10. Svaleryd, Helena, 2009. "Women's representation and public spending," European Journal of Political Economy, Elsevier, vol. 25(2), pages 186-198, June.
  11. Wittman, Donald, 1989. "Why Democracies Produce Efficient Results," Journal of Political Economy, University of Chicago Press, vol. 97(6), pages 1395-1424, December.
  12. Irma Clots-Figueras, 2012. "Are Female Leaders Good for Education? Evidence from India," American Economic Journal: Applied Economics, American Economic Association, vol. 4(1), pages 212-44, January.
  13. Rachel Croson & Uri Gneezy, 2009. "Gender Differences in Preferences," Journal of Economic Literature, American Economic Association, vol. 47(2), pages 448-74, June.
Full references (including those not matched with items on IDEAS)

This item is not listed on Wikipedia, on a reading list or among the top items on IDEAS.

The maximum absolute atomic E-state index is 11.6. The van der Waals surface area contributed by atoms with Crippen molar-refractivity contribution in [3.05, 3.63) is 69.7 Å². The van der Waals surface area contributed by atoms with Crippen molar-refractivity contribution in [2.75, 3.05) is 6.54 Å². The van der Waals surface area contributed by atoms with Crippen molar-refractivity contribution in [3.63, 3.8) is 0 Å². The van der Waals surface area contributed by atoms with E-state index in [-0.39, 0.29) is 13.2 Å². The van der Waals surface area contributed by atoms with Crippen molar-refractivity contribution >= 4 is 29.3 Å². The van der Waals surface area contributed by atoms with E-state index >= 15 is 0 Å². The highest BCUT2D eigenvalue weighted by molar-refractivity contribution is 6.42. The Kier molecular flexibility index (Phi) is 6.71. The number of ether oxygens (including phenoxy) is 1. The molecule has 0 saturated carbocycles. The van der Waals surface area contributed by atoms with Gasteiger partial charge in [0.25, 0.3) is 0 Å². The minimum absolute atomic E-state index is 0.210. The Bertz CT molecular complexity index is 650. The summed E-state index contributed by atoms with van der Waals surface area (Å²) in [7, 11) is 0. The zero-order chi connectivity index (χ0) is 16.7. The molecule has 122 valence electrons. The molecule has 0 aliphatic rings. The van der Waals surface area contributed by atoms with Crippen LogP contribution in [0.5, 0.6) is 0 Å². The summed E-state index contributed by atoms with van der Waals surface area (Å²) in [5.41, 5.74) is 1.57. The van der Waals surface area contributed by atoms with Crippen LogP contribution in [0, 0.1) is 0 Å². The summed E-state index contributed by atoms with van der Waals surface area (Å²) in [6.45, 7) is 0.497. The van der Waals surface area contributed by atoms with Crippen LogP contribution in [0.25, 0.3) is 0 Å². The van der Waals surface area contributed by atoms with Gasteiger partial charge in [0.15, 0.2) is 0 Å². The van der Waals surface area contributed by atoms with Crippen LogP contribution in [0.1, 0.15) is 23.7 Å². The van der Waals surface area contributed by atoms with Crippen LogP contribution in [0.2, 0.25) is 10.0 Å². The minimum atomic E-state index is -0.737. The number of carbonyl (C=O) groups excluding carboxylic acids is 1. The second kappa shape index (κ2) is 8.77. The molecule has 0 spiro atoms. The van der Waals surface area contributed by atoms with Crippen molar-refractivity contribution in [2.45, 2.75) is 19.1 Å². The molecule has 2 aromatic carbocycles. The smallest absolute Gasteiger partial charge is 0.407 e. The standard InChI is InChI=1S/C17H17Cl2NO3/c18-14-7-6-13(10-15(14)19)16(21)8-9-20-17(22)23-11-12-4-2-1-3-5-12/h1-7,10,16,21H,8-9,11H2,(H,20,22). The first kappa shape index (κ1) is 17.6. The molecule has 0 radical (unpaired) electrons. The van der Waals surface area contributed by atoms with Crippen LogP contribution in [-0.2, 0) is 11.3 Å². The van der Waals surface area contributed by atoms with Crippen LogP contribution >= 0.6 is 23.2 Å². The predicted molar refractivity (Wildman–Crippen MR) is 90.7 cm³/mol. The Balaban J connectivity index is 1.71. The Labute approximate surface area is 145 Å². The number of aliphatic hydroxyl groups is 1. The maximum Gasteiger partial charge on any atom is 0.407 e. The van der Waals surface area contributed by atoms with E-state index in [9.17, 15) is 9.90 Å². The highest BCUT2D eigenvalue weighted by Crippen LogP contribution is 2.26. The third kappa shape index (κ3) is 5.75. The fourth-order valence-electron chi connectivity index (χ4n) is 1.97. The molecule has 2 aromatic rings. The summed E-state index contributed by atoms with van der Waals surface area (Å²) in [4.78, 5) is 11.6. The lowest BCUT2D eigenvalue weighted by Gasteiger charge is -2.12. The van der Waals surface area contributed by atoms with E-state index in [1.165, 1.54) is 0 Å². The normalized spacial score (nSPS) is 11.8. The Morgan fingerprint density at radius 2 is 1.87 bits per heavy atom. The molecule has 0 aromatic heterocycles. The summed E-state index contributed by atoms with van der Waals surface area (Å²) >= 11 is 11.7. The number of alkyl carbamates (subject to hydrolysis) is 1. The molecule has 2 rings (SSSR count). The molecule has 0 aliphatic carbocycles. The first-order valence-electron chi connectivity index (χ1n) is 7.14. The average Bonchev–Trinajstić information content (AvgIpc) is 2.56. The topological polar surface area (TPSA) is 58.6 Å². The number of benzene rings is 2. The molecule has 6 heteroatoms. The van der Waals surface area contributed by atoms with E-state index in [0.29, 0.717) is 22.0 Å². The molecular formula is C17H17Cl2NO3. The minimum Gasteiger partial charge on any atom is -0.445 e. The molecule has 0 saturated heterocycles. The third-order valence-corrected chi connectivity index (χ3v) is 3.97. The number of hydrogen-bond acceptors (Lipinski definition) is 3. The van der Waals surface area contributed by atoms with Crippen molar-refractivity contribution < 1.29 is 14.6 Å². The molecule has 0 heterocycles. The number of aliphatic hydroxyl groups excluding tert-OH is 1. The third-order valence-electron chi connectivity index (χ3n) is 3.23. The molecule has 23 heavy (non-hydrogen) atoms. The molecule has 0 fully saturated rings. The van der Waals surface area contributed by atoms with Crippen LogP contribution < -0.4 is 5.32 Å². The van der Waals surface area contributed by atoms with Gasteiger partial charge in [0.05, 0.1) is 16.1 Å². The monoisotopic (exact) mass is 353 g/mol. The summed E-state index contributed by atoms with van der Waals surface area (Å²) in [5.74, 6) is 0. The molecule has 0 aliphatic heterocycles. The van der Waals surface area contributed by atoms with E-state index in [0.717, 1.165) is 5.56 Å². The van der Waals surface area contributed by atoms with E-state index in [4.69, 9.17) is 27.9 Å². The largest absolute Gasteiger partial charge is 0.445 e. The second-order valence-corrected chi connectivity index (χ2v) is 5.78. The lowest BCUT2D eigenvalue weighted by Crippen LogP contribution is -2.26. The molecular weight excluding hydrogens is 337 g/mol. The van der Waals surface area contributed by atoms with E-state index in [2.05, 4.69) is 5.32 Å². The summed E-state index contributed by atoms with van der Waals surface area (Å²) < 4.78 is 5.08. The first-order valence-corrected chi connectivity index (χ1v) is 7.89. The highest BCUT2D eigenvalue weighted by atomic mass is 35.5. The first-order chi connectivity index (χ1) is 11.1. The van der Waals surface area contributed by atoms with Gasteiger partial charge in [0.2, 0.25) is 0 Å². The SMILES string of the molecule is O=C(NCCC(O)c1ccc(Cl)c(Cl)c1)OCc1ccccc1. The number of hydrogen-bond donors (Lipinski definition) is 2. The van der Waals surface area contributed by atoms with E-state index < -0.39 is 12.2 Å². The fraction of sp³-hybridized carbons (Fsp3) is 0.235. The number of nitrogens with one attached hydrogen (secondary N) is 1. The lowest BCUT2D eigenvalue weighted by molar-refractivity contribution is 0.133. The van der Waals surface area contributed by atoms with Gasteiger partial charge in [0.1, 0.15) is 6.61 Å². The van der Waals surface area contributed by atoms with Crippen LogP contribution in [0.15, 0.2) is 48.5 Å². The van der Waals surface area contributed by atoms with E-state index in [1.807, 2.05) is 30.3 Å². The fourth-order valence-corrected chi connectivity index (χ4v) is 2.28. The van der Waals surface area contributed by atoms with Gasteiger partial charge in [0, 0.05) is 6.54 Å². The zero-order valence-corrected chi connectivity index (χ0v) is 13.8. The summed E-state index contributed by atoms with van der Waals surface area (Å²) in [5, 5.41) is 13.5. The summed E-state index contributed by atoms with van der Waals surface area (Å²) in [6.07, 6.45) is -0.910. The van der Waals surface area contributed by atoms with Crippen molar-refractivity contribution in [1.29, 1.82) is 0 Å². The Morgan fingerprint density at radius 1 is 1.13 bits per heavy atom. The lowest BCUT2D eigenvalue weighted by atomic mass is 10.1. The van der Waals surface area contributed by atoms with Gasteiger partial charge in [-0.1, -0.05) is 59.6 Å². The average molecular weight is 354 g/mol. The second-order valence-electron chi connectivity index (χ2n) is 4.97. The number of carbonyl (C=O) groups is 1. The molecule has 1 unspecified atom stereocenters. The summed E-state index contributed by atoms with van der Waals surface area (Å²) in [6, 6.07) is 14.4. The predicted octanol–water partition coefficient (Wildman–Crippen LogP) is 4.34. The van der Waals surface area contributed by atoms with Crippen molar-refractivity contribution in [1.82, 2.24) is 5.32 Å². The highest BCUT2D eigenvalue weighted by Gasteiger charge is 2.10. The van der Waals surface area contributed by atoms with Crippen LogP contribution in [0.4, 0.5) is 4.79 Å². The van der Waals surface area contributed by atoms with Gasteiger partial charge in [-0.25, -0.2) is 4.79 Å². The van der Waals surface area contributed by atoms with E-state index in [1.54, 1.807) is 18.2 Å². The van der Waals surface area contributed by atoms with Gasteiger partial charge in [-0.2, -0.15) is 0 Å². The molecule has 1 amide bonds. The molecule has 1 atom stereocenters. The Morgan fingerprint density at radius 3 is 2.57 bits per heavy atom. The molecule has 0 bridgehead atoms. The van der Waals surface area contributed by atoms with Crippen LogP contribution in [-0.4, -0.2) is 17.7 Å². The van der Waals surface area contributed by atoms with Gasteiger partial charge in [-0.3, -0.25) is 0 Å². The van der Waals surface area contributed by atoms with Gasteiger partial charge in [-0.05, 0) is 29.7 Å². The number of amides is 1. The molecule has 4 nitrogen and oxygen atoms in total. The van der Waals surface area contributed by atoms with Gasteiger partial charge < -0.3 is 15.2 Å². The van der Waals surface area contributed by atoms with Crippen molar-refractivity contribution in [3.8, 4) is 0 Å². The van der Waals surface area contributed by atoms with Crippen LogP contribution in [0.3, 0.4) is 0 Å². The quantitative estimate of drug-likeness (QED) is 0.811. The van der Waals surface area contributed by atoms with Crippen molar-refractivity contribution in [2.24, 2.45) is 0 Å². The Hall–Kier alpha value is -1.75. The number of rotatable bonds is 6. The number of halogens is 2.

When requesting a correction, please mention this item's handle: RePEc:hhs:uulswp:2012_009. See general information about how to correct material in RePEc.

For technical questions regarding this item, or to correct its authors, title, abstract, bibliographic or download information, contact: (Katarina Grönvall)

If you have authored this item and are not yet registered with RePEc, we encourage you to do it here. This allows to link your profile to this item. It also allows you to accept potential citations to this item that we are uncertain about.

If references are entirely missing, you can add them using this form.

If the full references list an item that is present in RePEc, but the system did not link to it, you can help with this form.

If you know of missing items citing this one, you can help us creating those links by adding the relevant references in the same way as above, for each refering item. If you are a registered author of this item, you may also want to check the "citations" tab in your profile, as there may be some citations waiting for confirmation.

Please note that corrections may take a couple of weeks to filter through the various RePEc services.

This information is provided to you by IDEAS at the Research Division of the Federal Reserve Bank of St. Louis using RePEc data.